Demoralized and aimlessly angry – this is the current state of society as a result of so many political/ideological changes but it is also a conscious goal of modern art.  The one reflects the other, which in return furthers and reinforces the other and so on.  The Mail introduces the idea that people are weary of democracy, on account of the behaviour of the political masters.  People discuss it, it enters consciousness.  Later, in referring back to it, a second article inserts, innocently: “As people increasingly turn against democracy” and so it goes.

Having created an age of ugliness, the new human spiritual and emotional wastelands are now represented in physical form, i.e. the art and fashion of the day, including music and architecture.

People are no longer able to discern beauty or the idea of uplifting, they can’t see that what is universally ugly is any more than personal opinion on aesthetics.  Yes they can have their opinion but if it is not based on any historicity of aesthetics, then it is very much moving towards the nazification and Stalinization period of the 30s, adapted for the teen years of the new millennium.

“The fundamental problem with modern life is…it’s ugliness,” said Chesterton. “Men are walking in their sleep and trying to wake themselves up with nightmares.”  there are no Masters today, because we’ve lost that sense of wonder, trying instead to create thrills with large-scale installations, abstract or surrealist paintings, and even films that frighten or disgust.

Instead of the subtlety of the whole process leading to the “entertaining part”, as the Schiller Institute writer says:

This new passivity, Adorno hypothesized in a crucial article published in 1938, could fracture a musical composition into the “entertaining” parts which would be “fetishized” in the memory of the listener, and the difficult parts, which would be forgotten.

Thus the slamdunk is the only important part of a basketball game and the buildup is forgotten. The wizardry of a spin bowler holding two batsmen scoreless for thirty minutes is boring, so it is eliminated in favour of 20/20 matches or big-hitting games where the big hit is the only important element. Drum and bass without the melody and overlaid parts. The blogpost, the “bites of life”, without the substance which people no longer have time for.

Benjamin referred to “the age of mechanical reproduction of art.”   As technology brings great art to the masses via the net, it also reproduces and reduces it to endlessly repeated bites, devoid of soul.  It’s like someone shallow “doing” a country she’s travelled to – we “did” China last year.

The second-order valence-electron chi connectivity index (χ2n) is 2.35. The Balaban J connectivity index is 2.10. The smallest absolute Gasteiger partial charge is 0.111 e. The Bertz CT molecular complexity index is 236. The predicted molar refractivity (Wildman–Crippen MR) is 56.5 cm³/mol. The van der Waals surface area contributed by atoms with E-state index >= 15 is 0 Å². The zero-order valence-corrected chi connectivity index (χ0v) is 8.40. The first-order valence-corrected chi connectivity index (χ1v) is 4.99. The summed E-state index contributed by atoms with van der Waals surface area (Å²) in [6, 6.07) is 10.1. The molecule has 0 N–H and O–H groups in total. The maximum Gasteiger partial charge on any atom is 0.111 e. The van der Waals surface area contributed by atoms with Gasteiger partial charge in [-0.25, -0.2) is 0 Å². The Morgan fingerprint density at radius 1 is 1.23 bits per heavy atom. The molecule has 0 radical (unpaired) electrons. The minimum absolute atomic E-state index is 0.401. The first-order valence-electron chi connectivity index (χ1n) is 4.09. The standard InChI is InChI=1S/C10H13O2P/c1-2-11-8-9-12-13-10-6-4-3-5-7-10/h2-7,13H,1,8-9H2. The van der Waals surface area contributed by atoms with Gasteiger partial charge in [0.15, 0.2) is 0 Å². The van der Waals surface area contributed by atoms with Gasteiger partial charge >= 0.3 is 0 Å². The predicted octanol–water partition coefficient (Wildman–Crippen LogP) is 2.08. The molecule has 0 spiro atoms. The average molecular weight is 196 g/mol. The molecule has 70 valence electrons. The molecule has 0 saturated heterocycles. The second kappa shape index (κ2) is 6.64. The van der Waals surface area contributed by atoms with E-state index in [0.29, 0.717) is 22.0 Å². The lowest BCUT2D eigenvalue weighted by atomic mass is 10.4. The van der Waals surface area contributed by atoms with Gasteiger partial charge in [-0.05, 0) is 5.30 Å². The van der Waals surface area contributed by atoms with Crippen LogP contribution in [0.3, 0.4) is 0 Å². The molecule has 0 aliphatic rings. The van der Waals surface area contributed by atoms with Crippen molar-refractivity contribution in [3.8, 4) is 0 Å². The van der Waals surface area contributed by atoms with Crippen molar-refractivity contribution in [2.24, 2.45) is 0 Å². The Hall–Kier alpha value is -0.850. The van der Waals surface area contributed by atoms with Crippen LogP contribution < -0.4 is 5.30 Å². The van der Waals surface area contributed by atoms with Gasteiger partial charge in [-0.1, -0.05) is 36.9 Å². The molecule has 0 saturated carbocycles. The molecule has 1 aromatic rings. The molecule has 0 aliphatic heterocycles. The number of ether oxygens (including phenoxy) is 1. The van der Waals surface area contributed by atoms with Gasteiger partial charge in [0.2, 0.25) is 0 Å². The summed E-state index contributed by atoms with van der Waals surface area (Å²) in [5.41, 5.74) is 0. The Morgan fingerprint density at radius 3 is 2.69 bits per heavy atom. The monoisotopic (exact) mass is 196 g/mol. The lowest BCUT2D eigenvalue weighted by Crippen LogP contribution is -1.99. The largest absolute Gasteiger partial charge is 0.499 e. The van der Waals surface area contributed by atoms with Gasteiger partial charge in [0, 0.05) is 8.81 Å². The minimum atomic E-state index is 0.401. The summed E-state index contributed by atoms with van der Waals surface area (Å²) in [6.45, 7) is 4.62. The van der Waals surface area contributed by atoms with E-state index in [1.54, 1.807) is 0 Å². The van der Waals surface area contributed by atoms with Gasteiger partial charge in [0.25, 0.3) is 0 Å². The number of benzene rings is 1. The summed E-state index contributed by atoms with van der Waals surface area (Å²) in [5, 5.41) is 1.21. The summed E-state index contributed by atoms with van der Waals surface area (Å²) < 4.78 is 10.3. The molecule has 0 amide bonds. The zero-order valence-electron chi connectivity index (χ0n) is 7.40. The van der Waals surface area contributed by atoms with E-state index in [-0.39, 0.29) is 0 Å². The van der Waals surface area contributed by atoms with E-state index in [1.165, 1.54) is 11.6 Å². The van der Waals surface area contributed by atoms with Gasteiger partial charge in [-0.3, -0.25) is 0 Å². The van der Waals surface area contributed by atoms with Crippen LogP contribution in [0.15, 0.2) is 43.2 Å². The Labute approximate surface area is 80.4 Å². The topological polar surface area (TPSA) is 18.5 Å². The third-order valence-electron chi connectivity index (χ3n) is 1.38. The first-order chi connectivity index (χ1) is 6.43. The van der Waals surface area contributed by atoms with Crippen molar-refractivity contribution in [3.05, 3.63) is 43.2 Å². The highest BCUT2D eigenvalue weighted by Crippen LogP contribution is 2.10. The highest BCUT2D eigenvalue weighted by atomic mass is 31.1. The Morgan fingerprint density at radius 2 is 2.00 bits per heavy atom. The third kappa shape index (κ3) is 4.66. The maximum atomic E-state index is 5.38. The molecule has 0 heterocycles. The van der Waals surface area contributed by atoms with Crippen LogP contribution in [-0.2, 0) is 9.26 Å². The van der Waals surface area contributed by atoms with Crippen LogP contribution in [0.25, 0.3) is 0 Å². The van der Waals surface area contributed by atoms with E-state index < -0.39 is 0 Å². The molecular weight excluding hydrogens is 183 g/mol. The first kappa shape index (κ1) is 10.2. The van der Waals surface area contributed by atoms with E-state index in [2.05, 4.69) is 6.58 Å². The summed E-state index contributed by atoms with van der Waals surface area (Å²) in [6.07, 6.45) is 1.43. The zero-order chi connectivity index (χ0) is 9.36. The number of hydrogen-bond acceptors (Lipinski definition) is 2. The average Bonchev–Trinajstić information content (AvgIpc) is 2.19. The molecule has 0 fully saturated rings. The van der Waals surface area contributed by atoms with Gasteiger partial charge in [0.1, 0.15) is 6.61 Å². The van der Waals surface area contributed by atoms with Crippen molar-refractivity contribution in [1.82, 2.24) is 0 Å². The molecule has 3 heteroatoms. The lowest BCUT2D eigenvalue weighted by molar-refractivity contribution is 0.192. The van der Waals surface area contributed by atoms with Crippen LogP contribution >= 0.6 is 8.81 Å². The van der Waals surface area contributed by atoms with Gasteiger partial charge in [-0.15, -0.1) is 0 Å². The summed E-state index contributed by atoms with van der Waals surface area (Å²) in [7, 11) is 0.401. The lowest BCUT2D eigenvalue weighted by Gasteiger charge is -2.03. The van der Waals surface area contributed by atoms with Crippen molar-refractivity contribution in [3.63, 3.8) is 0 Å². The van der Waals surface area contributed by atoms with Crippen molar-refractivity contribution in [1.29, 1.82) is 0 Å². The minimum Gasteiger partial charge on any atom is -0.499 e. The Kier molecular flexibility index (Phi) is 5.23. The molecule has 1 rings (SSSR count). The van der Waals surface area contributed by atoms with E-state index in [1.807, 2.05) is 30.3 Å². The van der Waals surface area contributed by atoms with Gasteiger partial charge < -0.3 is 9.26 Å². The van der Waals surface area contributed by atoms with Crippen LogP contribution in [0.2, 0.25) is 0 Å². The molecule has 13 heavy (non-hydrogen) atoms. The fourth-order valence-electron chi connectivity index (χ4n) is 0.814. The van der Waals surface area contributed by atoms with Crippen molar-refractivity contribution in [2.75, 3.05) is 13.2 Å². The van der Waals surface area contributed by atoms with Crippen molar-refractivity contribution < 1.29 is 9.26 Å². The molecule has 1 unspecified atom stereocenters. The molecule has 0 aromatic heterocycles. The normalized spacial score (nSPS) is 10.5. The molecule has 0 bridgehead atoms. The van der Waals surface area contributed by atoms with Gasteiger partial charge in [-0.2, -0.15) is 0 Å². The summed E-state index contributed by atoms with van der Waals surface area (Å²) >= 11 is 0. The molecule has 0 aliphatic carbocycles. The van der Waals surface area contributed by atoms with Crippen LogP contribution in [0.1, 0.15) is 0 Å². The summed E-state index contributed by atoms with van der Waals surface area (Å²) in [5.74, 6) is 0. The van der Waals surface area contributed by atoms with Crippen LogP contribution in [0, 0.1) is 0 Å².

In the end, it trivializes greatness, does dirt on it.  Just as the very act of using a woman’s wrong passage in sex does dirt on the designed purpose of sex and just as porn trivializes and debases the whole experience in favour of the “slamdunk” highlight only, so the whole experience of modern life and the capacity of the human for greatness, even in the rationalist view that Man can be great by himself, is termited, white-anted, corroded, debased.

The direness of it all was brought to you by certain icons of modern thought – it’s not accidental or part of any natural cycle in the least although they certainly recur in alarming loops.  Eliminate these people and you’ve eliminated the problem.

In so doing though, you might have created a new and more terrifying beast than the uglifiers themselves. That’s also factored in. The Great Psychological Drama, the Great Work of Ages.

5 comments for “Modern ugliness is no accident

  1. January 1, 2012 at 13:07

    Outstanding post, James — thank you very much. I’ll no doubt refer back to it on mine with a link, if that’s okay.

  2. January 1, 2012 at 13:41

    Feel free and HNY.

  3. January 1, 2012 at 23:39

    You might be right, James. Yet in thinking about this myself recently, I came to the conclusion that all the best music and song has already been written (only so much can be done with note/word/combination). Art has reached its zenith – the most beautiful representational and impressionistic and abstract that it could be – only so much can be done with colour, shape, paint, clay (re sculpture). All the most beautiful and inspired fashions have already been designed and worn – only so much can be done with fabric, leather etc.

    But an on-coming generation NEEDS to stand out and be different. What do they come up with ? A whole lot of ugly, on all fronts.

  4. January 2, 2012 at 04:35

    Are those fashion models? I thought they were Midwich cuckoos.

  5. Val
    January 2, 2012 at 14:51

    I don’t know about fashion, but beautiful music is still being composed. See Yann Tiersen, for example. Or Steven Sharp Nelson for cello music. People before us also thought the best had already been done. And yet the twentieth century gave us the best novels if nothing else.